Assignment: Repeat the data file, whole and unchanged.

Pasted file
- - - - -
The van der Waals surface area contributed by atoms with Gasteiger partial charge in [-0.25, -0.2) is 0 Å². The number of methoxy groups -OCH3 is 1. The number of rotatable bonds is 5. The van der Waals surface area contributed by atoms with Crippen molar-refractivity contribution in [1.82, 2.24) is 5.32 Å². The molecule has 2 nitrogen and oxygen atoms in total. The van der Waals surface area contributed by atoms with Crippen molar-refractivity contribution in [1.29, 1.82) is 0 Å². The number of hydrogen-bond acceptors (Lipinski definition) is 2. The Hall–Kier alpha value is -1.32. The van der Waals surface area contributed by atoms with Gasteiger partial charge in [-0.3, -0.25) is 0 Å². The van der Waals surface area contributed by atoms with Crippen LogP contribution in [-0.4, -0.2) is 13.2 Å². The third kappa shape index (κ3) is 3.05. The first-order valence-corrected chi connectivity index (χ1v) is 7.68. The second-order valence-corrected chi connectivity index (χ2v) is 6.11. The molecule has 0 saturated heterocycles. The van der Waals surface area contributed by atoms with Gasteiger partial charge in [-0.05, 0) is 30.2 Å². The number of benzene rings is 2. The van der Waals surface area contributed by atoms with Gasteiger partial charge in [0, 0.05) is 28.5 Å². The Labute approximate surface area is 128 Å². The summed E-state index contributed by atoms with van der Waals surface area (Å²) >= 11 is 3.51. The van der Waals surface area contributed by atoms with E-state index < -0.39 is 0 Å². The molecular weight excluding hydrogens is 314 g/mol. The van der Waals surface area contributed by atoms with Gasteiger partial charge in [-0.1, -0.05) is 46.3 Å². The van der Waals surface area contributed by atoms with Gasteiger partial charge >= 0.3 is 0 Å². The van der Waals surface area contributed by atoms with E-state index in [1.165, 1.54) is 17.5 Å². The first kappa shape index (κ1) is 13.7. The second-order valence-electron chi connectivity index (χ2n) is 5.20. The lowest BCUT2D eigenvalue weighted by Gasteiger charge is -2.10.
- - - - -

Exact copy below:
The van der Waals surface area contributed by atoms with Gasteiger partial charge in [-0.25, -0.2) is 0 Å². The number of methoxy groups -OCH3 is 1. The number of rotatable bonds is 5. The van der Waals surface area contributed by atoms with Crippen molar-refractivity contribution in [1.82, 2.24) is 5.32 Å². The molecule has 2 nitrogen and oxygen atoms in total. The van der Waals surface area contributed by atoms with Crippen molar-refractivity contribution in [1.29, 1.82) is 0 Å². The number of hydrogen-bond acceptors (Lipinski definition) is 2. The Hall–Kier alpha value is -1.32. The van der Waals surface area contributed by atoms with Gasteiger partial charge in [-0.3, -0.25) is 0 Å². The van der Waals surface area contributed by atoms with Crippen LogP contribution in [-0.4, -0.2) is 13.2 Å². The third kappa shape index (κ3) is 3.05. The first-order valence-corrected chi connectivity index (χ1v) is 7.68. The second-order valence-corrected chi connectivity index (χ2v) is 6.11. The molecule has 0 saturated heterocycles. The van der Waals surface area contributed by atoms with Gasteiger partial charge in [-0.05, 0) is 30.2 Å². The number of benzene rings is 2. The van der Waals surface area contributed by atoms with Gasteiger partial charge in [0, 0.05) is 28.5 Å². The Labute approximate surface area is 128 Å². The summed E-state index contributed by atoms with van der Waals surface area (Å²) >= 11 is 3.51. The van der Waals surface area contributed by atoms with E-state index < -0.39 is 0 Å². The molecular weight excluding hydrogens is 314 g/mol. The van der Waals surface area contributed by atoms with Gasteiger partial charge in [-0.1, -0.05) is 46.3 Å². The van der Waals surface area contributed by atoms with Gasteiger partial charge >= 0.3 is 0 Å². The van der Waals surface area contributed by atoms with E-state index in [1.165, 1.54) is 17.5 Å². The first kappa shape index (κ1) is 13.7. The second-order valence-electron chi connectivity index (χ2n) is 5.20. The lowest BCUT2D eigenvalue weighted by Gasteiger charge is -2.10.